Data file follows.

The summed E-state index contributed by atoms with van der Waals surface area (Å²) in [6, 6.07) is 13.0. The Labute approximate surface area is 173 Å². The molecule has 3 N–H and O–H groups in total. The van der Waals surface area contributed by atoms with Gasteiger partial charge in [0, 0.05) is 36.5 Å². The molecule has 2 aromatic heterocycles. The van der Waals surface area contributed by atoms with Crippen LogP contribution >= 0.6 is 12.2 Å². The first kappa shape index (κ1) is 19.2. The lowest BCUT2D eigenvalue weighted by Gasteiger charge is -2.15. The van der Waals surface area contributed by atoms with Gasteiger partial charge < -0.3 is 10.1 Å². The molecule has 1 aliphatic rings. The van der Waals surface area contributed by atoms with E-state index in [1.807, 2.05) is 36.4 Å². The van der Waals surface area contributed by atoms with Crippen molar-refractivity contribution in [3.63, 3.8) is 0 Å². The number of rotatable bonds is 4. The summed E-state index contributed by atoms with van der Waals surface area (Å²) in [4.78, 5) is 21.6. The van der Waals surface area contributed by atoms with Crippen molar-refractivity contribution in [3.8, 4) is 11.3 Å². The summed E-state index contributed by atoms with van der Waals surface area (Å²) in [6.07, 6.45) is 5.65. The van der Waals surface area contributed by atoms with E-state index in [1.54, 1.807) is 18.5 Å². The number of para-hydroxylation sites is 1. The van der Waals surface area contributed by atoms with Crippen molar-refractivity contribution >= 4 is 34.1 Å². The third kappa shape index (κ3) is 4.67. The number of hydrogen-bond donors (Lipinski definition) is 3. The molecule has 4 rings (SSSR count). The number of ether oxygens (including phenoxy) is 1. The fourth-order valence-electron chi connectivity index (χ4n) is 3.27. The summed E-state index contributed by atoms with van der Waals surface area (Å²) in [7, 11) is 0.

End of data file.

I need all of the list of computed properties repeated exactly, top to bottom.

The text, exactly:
The summed E-state index contributed by atoms with van der Waals surface area (Å²) in [6, 6.07) is 13.0. The Labute approximate surface area is 173 Å². The molecule has 3 N–H and O–H groups in total. The van der Waals surface area contributed by atoms with Gasteiger partial charge in [0, 0.05) is 36.5 Å². The molecule has 2 aromatic heterocycles. The van der Waals surface area contributed by atoms with Crippen LogP contribution >= 0.6 is 12.2 Å². The first kappa shape index (κ1) is 19.2. The lowest BCUT2D eigenvalue weighted by Gasteiger charge is -2.15. The van der Waals surface area contributed by atoms with Gasteiger partial charge < -0.3 is 10.1 Å². The molecule has 1 aliphatic rings. The van der Waals surface area contributed by atoms with E-state index in [1.807, 2.05) is 36.4 Å². The van der Waals surface area contributed by atoms with Crippen molar-refractivity contribution in [3.63, 3.8) is 0 Å². The number of rotatable bonds is 4. The summed E-state index contributed by atoms with van der Waals surface area (Å²) in [4.78, 5) is 21.6. The van der Waals surface area contributed by atoms with Crippen molar-refractivity contribution in [3.8, 4) is 11.3 Å². The summed E-state index contributed by atoms with van der Waals surface area (Å²) in [6.07, 6.45) is 5.65. The van der Waals surface area contributed by atoms with E-state index in [1.54, 1.807) is 18.5 Å². The number of para-hydroxylation sites is 1. The van der Waals surface area contributed by atoms with Crippen molar-refractivity contribution >= 4 is 34.1 Å². The third kappa shape index (κ3) is 4.67. The number of hydrogen-bond donors (Lipinski definition) is 3. The molecule has 4 rings (SSSR count). The number of ether oxygens (including phenoxy) is 1. The fourth-order valence-electron chi connectivity index (χ4n) is 3.27. The summed E-state index contributed by atoms with van der Waals surface area (Å²) in [7, 11) is 0.